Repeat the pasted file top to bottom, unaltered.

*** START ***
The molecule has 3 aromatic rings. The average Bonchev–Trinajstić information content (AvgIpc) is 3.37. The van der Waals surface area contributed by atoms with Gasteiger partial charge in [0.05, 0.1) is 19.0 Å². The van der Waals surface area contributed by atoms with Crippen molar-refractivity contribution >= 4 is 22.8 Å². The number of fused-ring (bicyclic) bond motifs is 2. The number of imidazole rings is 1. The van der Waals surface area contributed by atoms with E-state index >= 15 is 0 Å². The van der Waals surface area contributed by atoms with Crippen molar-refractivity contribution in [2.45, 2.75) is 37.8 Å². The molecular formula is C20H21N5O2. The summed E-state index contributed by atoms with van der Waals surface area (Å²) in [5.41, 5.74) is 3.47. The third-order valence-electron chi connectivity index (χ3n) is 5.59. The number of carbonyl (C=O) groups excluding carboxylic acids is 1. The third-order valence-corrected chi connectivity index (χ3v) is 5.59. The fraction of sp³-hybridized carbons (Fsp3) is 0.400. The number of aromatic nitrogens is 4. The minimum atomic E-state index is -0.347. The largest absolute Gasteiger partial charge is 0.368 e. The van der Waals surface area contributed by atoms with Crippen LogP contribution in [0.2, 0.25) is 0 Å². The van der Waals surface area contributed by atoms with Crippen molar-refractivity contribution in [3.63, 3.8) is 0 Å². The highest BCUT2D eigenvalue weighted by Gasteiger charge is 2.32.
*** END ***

The molecule has 3 aromatic rings. The average Bonchev–Trinajstić information content (AvgIpc) is 3.37. The van der Waals surface area contributed by atoms with Gasteiger partial charge in [0.05, 0.1) is 19.0 Å². The van der Waals surface area contributed by atoms with Crippen molar-refractivity contribution >= 4 is 22.8 Å². The number of fused-ring (bicyclic) bond motifs is 2. The number of imidazole rings is 1. The van der Waals surface area contributed by atoms with E-state index >= 15 is 0 Å². The van der Waals surface area contributed by atoms with Crippen molar-refractivity contribution in [2.45, 2.75) is 37.8 Å². The molecular formula is C20H21N5O2. The summed E-state index contributed by atoms with van der Waals surface area (Å²) in [5.41, 5.74) is 3.47. The third-order valence-electron chi connectivity index (χ3n) is 5.59. The number of carbonyl (C=O) groups excluding carboxylic acids is 1. The third-order valence-corrected chi connectivity index (χ3v) is 5.59. The fraction of sp³-hybridized carbons (Fsp3) is 0.400. The number of aromatic nitrogens is 4. The minimum atomic E-state index is -0.347. The largest absolute Gasteiger partial charge is 0.368 e. The van der Waals surface area contributed by atoms with Crippen LogP contribution in [0.2, 0.25) is 0 Å². The van der Waals surface area contributed by atoms with Crippen molar-refractivity contribution in [3.63, 3.8) is 0 Å². The highest BCUT2D eigenvalue weighted by Gasteiger charge is 2.32.